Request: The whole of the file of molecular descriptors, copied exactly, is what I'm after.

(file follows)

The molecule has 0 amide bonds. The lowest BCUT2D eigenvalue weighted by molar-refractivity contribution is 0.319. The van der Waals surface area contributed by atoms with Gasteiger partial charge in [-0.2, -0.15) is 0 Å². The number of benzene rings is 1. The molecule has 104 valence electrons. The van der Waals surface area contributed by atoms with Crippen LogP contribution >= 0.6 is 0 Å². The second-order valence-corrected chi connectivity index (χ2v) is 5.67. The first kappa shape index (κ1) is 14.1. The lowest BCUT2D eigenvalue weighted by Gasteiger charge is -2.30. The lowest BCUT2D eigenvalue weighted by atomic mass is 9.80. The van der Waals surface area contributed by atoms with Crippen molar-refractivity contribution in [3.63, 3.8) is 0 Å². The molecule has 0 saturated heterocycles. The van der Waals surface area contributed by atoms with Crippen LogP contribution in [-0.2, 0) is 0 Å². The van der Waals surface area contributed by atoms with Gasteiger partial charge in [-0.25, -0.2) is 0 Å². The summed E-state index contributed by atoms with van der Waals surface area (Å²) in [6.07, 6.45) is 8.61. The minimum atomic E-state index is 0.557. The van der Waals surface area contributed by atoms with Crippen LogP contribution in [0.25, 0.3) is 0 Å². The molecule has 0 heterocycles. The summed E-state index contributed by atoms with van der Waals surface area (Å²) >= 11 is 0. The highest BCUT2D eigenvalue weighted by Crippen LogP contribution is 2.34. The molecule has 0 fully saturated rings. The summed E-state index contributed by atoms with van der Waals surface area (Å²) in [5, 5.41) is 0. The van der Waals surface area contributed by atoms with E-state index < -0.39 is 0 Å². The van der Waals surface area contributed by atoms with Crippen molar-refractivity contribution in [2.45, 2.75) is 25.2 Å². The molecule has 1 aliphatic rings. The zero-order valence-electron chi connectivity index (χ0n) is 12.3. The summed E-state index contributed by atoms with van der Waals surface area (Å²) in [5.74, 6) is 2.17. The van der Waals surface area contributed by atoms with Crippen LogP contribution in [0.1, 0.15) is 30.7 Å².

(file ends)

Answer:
The molecule has 0 amide bonds. The lowest BCUT2D eigenvalue weighted by molar-refractivity contribution is 0.319. The van der Waals surface area contributed by atoms with Gasteiger partial charge in [-0.2, -0.15) is 0 Å². The number of benzene rings is 1. The molecule has 104 valence electrons. The van der Waals surface area contributed by atoms with Crippen LogP contribution >= 0.6 is 0 Å². The second-order valence-corrected chi connectivity index (χ2v) is 5.67. The first kappa shape index (κ1) is 14.1. The lowest BCUT2D eigenvalue weighted by Gasteiger charge is -2.30. The lowest BCUT2D eigenvalue weighted by atomic mass is 9.80. The van der Waals surface area contributed by atoms with Crippen molar-refractivity contribution in [3.63, 3.8) is 0 Å². The molecule has 0 saturated heterocycles. The van der Waals surface area contributed by atoms with Crippen LogP contribution in [-0.2, 0) is 0 Å². The van der Waals surface area contributed by atoms with Gasteiger partial charge in [-0.25, -0.2) is 0 Å². The summed E-state index contributed by atoms with van der Waals surface area (Å²) in [6.07, 6.45) is 8.61. The minimum atomic E-state index is 0.557. The van der Waals surface area contributed by atoms with Crippen LogP contribution in [0.25, 0.3) is 0 Å². The molecule has 0 heterocycles. The summed E-state index contributed by atoms with van der Waals surface area (Å²) >= 11 is 0. The highest BCUT2D eigenvalue weighted by Crippen LogP contribution is 2.34. The molecule has 0 fully saturated rings. The summed E-state index contributed by atoms with van der Waals surface area (Å²) in [5, 5.41) is 0. The van der Waals surface area contributed by atoms with E-state index < -0.39 is 0 Å². The van der Waals surface area contributed by atoms with Crippen molar-refractivity contribution in [2.45, 2.75) is 25.2 Å². The molecule has 1 aliphatic rings. The zero-order valence-electron chi connectivity index (χ0n) is 12.3. The summed E-state index contributed by atoms with van der Waals surface area (Å²) in [5.74, 6) is 2.17. The van der Waals surface area contributed by atoms with Crippen LogP contribution in [0.1, 0.15) is 30.7 Å².